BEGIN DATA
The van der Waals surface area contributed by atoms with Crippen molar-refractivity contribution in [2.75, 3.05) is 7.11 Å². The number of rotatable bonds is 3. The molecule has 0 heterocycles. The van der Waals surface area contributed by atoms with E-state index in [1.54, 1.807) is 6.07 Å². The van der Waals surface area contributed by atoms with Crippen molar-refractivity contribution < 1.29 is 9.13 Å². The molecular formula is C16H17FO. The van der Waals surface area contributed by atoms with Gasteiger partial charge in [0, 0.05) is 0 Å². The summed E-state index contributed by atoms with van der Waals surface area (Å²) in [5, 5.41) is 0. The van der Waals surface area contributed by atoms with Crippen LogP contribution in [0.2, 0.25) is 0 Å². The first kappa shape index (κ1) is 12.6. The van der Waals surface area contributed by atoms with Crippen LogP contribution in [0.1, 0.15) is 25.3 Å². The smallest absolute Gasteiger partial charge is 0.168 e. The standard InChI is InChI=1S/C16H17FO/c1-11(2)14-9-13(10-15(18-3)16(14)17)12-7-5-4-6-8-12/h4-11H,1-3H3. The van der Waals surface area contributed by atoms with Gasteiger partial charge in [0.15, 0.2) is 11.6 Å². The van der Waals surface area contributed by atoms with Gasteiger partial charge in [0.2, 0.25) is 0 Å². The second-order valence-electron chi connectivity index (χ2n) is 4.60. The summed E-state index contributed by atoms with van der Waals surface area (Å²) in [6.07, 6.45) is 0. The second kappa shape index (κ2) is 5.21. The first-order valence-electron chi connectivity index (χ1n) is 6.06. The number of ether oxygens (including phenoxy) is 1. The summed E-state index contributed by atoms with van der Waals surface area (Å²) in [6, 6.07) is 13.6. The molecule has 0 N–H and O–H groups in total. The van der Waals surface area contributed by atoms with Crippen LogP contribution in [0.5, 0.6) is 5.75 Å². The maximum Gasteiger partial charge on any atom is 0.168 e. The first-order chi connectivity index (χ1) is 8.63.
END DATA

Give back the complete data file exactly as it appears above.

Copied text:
The van der Waals surface area contributed by atoms with Crippen molar-refractivity contribution in [2.75, 3.05) is 7.11 Å². The number of rotatable bonds is 3. The molecule has 0 heterocycles. The van der Waals surface area contributed by atoms with E-state index in [1.54, 1.807) is 6.07 Å². The van der Waals surface area contributed by atoms with Crippen molar-refractivity contribution < 1.29 is 9.13 Å². The molecular formula is C16H17FO. The van der Waals surface area contributed by atoms with Gasteiger partial charge in [0, 0.05) is 0 Å². The summed E-state index contributed by atoms with van der Waals surface area (Å²) in [5, 5.41) is 0. The van der Waals surface area contributed by atoms with Crippen LogP contribution in [0.2, 0.25) is 0 Å². The first kappa shape index (κ1) is 12.6. The van der Waals surface area contributed by atoms with Crippen LogP contribution in [0.1, 0.15) is 25.3 Å². The smallest absolute Gasteiger partial charge is 0.168 e. The standard InChI is InChI=1S/C16H17FO/c1-11(2)14-9-13(10-15(18-3)16(14)17)12-7-5-4-6-8-12/h4-11H,1-3H3. The van der Waals surface area contributed by atoms with Gasteiger partial charge in [0.15, 0.2) is 11.6 Å². The van der Waals surface area contributed by atoms with Gasteiger partial charge in [0.2, 0.25) is 0 Å². The second-order valence-electron chi connectivity index (χ2n) is 4.60. The summed E-state index contributed by atoms with van der Waals surface area (Å²) in [6.07, 6.45) is 0. The second kappa shape index (κ2) is 5.21. The first-order valence-electron chi connectivity index (χ1n) is 6.06. The number of ether oxygens (including phenoxy) is 1. The summed E-state index contributed by atoms with van der Waals surface area (Å²) in [6, 6.07) is 13.6. The molecule has 0 N–H and O–H groups in total. The van der Waals surface area contributed by atoms with Crippen LogP contribution in [0.5, 0.6) is 5.75 Å². The maximum Gasteiger partial charge on any atom is 0.168 e. The first-order chi connectivity index (χ1) is 8.63.